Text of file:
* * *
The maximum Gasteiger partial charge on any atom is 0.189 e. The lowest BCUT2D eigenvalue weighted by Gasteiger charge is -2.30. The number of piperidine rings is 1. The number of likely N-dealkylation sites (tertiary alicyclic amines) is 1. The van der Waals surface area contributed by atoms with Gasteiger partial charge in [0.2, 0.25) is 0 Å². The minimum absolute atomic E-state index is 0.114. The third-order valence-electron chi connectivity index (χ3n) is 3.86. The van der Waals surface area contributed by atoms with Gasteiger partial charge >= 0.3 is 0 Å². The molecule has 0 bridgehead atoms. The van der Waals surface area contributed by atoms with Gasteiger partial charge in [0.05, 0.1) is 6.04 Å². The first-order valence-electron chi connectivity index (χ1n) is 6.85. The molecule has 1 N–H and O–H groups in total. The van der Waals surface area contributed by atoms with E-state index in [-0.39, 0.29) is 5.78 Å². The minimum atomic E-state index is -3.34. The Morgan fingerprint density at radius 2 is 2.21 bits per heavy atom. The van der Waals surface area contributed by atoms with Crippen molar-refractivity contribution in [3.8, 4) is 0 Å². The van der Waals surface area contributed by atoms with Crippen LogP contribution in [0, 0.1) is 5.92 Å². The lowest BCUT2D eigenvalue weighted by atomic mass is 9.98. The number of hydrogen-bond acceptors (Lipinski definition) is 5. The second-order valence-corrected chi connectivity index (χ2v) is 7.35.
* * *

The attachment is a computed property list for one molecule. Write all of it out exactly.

The maximum Gasteiger partial charge on any atom is 0.189 e. The lowest BCUT2D eigenvalue weighted by Gasteiger charge is -2.30. The number of piperidine rings is 1. The number of likely N-dealkylation sites (tertiary alicyclic amines) is 1. The van der Waals surface area contributed by atoms with Gasteiger partial charge in [0.2, 0.25) is 0 Å². The minimum absolute atomic E-state index is 0.114. The third-order valence-electron chi connectivity index (χ3n) is 3.86. The van der Waals surface area contributed by atoms with Gasteiger partial charge >= 0.3 is 0 Å². The molecule has 0 bridgehead atoms. The van der Waals surface area contributed by atoms with Gasteiger partial charge in [0.05, 0.1) is 6.04 Å². The first-order valence-electron chi connectivity index (χ1n) is 6.85. The molecule has 1 N–H and O–H groups in total. The van der Waals surface area contributed by atoms with E-state index in [-0.39, 0.29) is 5.78 Å². The minimum atomic E-state index is -3.34. The Morgan fingerprint density at radius 2 is 2.21 bits per heavy atom. The van der Waals surface area contributed by atoms with Crippen molar-refractivity contribution in [3.8, 4) is 0 Å². The van der Waals surface area contributed by atoms with Crippen LogP contribution in [0, 0.1) is 5.92 Å². The lowest BCUT2D eigenvalue weighted by atomic mass is 9.98. The number of hydrogen-bond acceptors (Lipinski definition) is 5. The second-order valence-corrected chi connectivity index (χ2v) is 7.35.